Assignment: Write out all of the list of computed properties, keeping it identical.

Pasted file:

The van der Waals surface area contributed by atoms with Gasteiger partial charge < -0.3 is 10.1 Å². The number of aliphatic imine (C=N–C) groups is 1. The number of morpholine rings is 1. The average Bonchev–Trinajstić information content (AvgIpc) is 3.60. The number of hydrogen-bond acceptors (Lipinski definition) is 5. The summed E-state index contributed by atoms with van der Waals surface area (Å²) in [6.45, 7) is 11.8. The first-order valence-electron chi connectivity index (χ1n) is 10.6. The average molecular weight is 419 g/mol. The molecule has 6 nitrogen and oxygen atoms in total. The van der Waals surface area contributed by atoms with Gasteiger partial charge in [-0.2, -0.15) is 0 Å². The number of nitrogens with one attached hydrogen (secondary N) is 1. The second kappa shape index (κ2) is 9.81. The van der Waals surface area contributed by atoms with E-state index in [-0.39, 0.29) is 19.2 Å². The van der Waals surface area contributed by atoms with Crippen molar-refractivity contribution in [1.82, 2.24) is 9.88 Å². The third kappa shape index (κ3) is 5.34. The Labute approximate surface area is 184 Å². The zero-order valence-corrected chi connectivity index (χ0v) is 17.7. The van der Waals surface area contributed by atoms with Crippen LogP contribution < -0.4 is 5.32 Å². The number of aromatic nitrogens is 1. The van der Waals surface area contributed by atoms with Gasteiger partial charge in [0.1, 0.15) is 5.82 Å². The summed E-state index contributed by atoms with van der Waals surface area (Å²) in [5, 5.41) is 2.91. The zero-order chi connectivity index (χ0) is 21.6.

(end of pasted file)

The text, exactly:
The van der Waals surface area contributed by atoms with Gasteiger partial charge < -0.3 is 10.1 Å². The number of aliphatic imine (C=N–C) groups is 1. The number of morpholine rings is 1. The average Bonchev–Trinajstić information content (AvgIpc) is 3.60. The number of hydrogen-bond acceptors (Lipinski definition) is 5. The summed E-state index contributed by atoms with van der Waals surface area (Å²) in [6.45, 7) is 11.8. The first-order valence-electron chi connectivity index (χ1n) is 10.6. The average molecular weight is 419 g/mol. The molecule has 6 nitrogen and oxygen atoms in total. The van der Waals surface area contributed by atoms with Gasteiger partial charge in [-0.2, -0.15) is 0 Å². The number of nitrogens with one attached hydrogen (secondary N) is 1. The second kappa shape index (κ2) is 9.81. The van der Waals surface area contributed by atoms with E-state index in [-0.39, 0.29) is 19.2 Å². The van der Waals surface area contributed by atoms with Crippen molar-refractivity contribution in [1.82, 2.24) is 9.88 Å². The third kappa shape index (κ3) is 5.34. The Labute approximate surface area is 184 Å². The zero-order valence-corrected chi connectivity index (χ0v) is 17.7. The van der Waals surface area contributed by atoms with Crippen LogP contribution < -0.4 is 5.32 Å². The number of aromatic nitrogens is 1. The van der Waals surface area contributed by atoms with Gasteiger partial charge in [0.1, 0.15) is 5.82 Å². The summed E-state index contributed by atoms with van der Waals surface area (Å²) in [5, 5.41) is 2.91. The zero-order chi connectivity index (χ0) is 21.6.